COASTAL EROSION REVEALS A POTENTIALLY UNIQUE OLIGOCENE AND POSSIBLE PERIGLACIAL SEQUENCE AT PRESENT DAY SEA LEVEL IN PORT DAVEY REMOTE SOUTH WEST TASMANIA

Michael Macphail, Chris Sharples, David Bowman, Sam Wood, Simon Haberle

    Research output: Contribution to journalArticle

    Abstract

    Cut-back of a sea-cliff at Hannant Inlet in remote South-West Tasmania has exposed Oligocene clays buried under Late Pleistocene "colluvium" from which abundant wood fragments protrude. The two units are separated by a transitional interval defined by mixed Oligocene and Pleistocene microfloras. Microfloras preserved in situ in the clay provide a link between floras in Tasmania and other Southern Hemisphere landmasses following onset of major glaciation in East Antarctica during the Eocene-Oligocene transition (c. 34 Ma). The Late Pleistocene "colluvium" preserves abundant fossil pollen of the shrub conifer genus Pherosphaera (al. Microstrobos). Assuming the parent plants had the same upper subalpine-alpine ecology as living Pherosphaera hookeriana, the microflora provides evidence for cold, wet conditions in the Port Davey lowlands during a low sea-level stand. The same data highlight the failure of Pherosphaera to regain its Pleistocene distribution during the Postglacial period. Our data are inconclusive whether Late Pleistocene conditions in Hannant Inlet were periglacial, i.e., the Oligocene sediments were turbated by freeze-thaw processes, or have been reworked by fluvial processes into the Pleistocene "colluvium". Nevertheless, the inferred cold-climate is consistent with the former hypothesis. The sequence is sealed under cross-bedded coarse quartzite gravels of presumed Last Glacial Stage age.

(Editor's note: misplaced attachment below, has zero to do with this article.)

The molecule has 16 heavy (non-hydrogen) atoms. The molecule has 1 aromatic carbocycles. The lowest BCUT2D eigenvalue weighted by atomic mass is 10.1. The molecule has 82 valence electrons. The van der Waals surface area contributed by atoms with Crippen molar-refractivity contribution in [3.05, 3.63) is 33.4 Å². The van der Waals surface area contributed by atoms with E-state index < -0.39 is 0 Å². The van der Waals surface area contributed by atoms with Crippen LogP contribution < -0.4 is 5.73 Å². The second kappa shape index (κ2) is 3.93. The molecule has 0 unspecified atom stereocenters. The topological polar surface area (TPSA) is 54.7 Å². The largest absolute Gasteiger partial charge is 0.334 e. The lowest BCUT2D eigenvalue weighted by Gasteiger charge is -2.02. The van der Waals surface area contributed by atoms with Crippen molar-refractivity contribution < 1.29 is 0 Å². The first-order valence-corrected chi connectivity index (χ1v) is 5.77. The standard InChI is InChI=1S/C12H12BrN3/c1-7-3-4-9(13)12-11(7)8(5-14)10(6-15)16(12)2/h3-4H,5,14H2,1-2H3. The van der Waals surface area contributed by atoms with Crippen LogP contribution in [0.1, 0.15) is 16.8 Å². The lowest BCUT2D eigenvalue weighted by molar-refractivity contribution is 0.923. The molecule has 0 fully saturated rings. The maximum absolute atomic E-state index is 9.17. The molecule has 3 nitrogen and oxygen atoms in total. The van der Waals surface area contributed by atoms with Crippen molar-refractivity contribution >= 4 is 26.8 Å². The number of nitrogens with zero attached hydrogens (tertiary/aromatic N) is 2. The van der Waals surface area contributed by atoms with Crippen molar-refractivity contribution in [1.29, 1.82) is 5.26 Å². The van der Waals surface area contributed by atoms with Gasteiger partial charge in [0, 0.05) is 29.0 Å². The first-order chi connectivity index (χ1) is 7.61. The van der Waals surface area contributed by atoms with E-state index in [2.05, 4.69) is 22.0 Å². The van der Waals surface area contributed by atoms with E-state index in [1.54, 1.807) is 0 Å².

Original languageEnglish
    Pages (from-to)43-59
    JournalPapers and Proceedings of the Royal Society of Tasmania
    Volume148
    Issue number2014
    DOIs
    Publication statusPublished - 2014

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